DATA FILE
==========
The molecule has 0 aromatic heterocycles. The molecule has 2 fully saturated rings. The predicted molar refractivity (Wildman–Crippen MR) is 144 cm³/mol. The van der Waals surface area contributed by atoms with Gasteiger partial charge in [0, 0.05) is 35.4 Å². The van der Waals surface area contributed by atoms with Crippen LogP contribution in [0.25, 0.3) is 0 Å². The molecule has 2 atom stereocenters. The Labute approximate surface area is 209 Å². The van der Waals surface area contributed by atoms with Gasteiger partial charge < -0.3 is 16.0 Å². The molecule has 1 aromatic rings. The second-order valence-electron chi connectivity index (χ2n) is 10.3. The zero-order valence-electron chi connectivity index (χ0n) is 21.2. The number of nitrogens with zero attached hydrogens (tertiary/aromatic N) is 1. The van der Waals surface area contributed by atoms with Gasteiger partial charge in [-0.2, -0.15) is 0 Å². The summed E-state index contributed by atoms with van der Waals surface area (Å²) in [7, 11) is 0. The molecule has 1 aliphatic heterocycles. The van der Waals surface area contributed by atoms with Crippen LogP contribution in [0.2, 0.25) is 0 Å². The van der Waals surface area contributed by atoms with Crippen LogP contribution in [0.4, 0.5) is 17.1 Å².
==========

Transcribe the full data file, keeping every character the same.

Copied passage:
The molecule has 0 aromatic heterocycles. The molecule has 2 fully saturated rings. The predicted molar refractivity (Wildman–Crippen MR) is 144 cm³/mol. The van der Waals surface area contributed by atoms with Gasteiger partial charge in [0, 0.05) is 35.4 Å². The van der Waals surface area contributed by atoms with Crippen LogP contribution in [0.25, 0.3) is 0 Å². The molecule has 2 atom stereocenters. The Labute approximate surface area is 209 Å². The van der Waals surface area contributed by atoms with Gasteiger partial charge < -0.3 is 16.0 Å². The molecule has 1 aromatic rings. The second-order valence-electron chi connectivity index (χ2n) is 10.3. The zero-order valence-electron chi connectivity index (χ0n) is 21.2. The number of nitrogens with zero attached hydrogens (tertiary/aromatic N) is 1. The van der Waals surface area contributed by atoms with Gasteiger partial charge in [-0.2, -0.15) is 0 Å². The summed E-state index contributed by atoms with van der Waals surface area (Å²) in [7, 11) is 0. The molecule has 1 aliphatic heterocycles. The van der Waals surface area contributed by atoms with Crippen LogP contribution in [0.2, 0.25) is 0 Å². The van der Waals surface area contributed by atoms with Crippen LogP contribution in [0.4, 0.5) is 17.1 Å².